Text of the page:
The budget reflects the priorities of Mayor Jim Diodati, who is required to formally present a budget plan to council under Ontario’s strong mayor legislation no later than Feb. 1. Photo Credit: City of Niagara Falls.
Niagara Falls city staff are recommending a 3.5 per cent property tax increase for the 2024 tax year. Councillors will deliberate on the proposal beginning this week.
The budget reflects the priorities of Mayor Jim Diodati, who is required to formally present a budget plan to council under Ontario’s strong mayor legislation no later than Feb. 1.
This is the first budget introduced by Diodati since the province gave the mayors of all Ontario municipalities with populations of over 100,000 residents strong mayor powers last year.
Diodati’s plan would see Niagara Falls increase spending in fiscal year 2024 by roughly $10 million over 2023 levels. Total spending is expected to reach $151.5 million.
The budget relies on $14 million in revenue from casino operations, $84.8 million in revenue from general taxation on residents (including property taxes), and $4.8 million in user fees. The remaining $43 million comes from various sources, including internal transfers, investments, and grants from the province and the federal government.
The biggest expense increases comes from labour compensation, which is up by 5.4 per cent, and employee benefits, which is up by 7.3 per cent.
The executive summary of the budget notes that its proposed property tax increase of 3.5 per cent comes in below the rate of inflation.
The average price of a home in Niagara Falls is roughly $700,000. In 2023, an owner of that average home would have been on the hook for $3,996 to the city of Niagara Falls. Under Diodati’s proposal, that bill would increase to $4,135.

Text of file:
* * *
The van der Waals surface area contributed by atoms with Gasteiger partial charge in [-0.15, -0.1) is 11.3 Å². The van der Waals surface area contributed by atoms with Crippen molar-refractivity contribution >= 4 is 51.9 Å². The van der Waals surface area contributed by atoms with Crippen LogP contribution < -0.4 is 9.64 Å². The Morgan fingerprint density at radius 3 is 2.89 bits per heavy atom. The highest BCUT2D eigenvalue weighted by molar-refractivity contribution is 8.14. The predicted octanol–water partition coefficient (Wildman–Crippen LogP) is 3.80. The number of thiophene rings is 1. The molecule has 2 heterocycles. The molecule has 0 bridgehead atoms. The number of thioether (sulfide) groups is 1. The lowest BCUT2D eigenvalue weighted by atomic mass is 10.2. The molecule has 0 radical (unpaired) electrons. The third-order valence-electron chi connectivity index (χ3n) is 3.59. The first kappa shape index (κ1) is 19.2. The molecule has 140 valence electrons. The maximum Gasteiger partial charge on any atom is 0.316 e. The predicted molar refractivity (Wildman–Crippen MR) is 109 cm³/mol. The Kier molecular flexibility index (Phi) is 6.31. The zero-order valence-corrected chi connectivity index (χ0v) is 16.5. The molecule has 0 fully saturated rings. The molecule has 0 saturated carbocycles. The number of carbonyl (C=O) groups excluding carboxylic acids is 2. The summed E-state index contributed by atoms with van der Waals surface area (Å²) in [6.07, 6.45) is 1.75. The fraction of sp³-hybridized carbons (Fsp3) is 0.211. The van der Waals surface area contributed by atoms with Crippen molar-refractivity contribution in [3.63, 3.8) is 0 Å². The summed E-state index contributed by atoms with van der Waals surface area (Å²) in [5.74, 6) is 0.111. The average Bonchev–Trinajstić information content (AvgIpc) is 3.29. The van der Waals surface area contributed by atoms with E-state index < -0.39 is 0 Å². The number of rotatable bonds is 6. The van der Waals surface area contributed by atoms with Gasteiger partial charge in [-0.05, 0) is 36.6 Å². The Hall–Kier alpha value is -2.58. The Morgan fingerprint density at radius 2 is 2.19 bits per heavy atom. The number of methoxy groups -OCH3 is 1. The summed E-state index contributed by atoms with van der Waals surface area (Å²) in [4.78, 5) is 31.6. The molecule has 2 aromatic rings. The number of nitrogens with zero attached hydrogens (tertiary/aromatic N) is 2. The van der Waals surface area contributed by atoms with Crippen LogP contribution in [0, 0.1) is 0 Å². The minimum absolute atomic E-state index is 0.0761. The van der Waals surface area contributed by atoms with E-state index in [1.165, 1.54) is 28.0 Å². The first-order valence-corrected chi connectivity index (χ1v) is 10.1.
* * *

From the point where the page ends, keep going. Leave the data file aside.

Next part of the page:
Property taxes going to the city of Niagara Falls accounts for roughly 38 per cent of the property taxes being paid by the average Niagara Falls homeowner. The remaining 62 per cent goes to Niagara Region, as well as local education, transit, and waste management costs.
Niagara Region passed a budget earlier this year that increases the regional portion of a Niagara Falls homeowner’s property tax bill by 7.02 per cent.
Diodati is blaming a higher property tax bill in part on costs that were delayed during the pandemic. He also plans to defer other cost items to future tax years to keep the property tax increase at 3.5 per cent. Had Diodati not done so, city staff estimate that the property tax increase would have been as high as 5.5 per cent.
The budget being presented to council is the city’s operating budget for 2024. The city’s capital budget was already presented to council and approved last November. The capital budget amounts to $66.7 million.
Council will now have the opportunity to deliberate on Diodati’s budget proposal. However, Diodati’s new strong mayor powers allow him to veto any amendments proposed by council and the only way council can override that veto is through the support of two-thirds of the members of council.
Diodati’s budget will formally be presented to council today.
Jay Goldberg is the Ontario Director at the Canadian Taxpayers Federation. He previously served as a policy fellow at the Munk School of Public Policy and Global Affairs. Jay holds a Ph.D. in Political Science from the University of Toronto.